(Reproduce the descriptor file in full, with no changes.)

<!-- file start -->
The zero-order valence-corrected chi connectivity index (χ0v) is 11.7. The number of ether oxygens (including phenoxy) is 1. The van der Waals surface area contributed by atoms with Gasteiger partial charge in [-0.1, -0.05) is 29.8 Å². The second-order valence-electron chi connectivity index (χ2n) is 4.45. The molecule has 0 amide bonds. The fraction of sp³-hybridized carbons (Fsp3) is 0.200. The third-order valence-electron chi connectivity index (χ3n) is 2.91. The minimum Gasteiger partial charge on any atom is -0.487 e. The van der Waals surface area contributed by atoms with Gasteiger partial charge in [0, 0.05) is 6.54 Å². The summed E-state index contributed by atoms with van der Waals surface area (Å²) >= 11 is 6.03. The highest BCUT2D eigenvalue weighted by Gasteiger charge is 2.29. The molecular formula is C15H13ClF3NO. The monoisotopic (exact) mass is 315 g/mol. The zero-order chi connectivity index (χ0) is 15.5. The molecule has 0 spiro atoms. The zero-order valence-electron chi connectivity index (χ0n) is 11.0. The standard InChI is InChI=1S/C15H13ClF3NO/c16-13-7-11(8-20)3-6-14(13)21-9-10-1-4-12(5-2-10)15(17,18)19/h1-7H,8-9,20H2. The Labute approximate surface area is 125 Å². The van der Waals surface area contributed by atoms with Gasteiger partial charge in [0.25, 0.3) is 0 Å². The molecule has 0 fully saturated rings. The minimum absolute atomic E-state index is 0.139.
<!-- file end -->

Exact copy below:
The zero-order valence-corrected chi connectivity index (χ0v) is 11.7. The number of ether oxygens (including phenoxy) is 1. The van der Waals surface area contributed by atoms with Gasteiger partial charge in [-0.1, -0.05) is 29.8 Å². The second-order valence-electron chi connectivity index (χ2n) is 4.45. The molecule has 0 amide bonds. The fraction of sp³-hybridized carbons (Fsp3) is 0.200. The third-order valence-electron chi connectivity index (χ3n) is 2.91. The minimum Gasteiger partial charge on any atom is -0.487 e. The van der Waals surface area contributed by atoms with Gasteiger partial charge in [0, 0.05) is 6.54 Å². The summed E-state index contributed by atoms with van der Waals surface area (Å²) >= 11 is 6.03. The highest BCUT2D eigenvalue weighted by Gasteiger charge is 2.29. The molecular formula is C15H13ClF3NO. The monoisotopic (exact) mass is 315 g/mol. The zero-order chi connectivity index (χ0) is 15.5. The molecule has 0 spiro atoms. The zero-order valence-electron chi connectivity index (χ0n) is 11.0. The standard InChI is InChI=1S/C15H13ClF3NO/c16-13-7-11(8-20)3-6-14(13)21-9-10-1-4-12(5-2-10)15(17,18)19/h1-7H,8-9,20H2. The Labute approximate surface area is 125 Å². The van der Waals surface area contributed by atoms with Gasteiger partial charge in [0.25, 0.3) is 0 Å². The molecule has 0 fully saturated rings. The minimum absolute atomic E-state index is 0.139.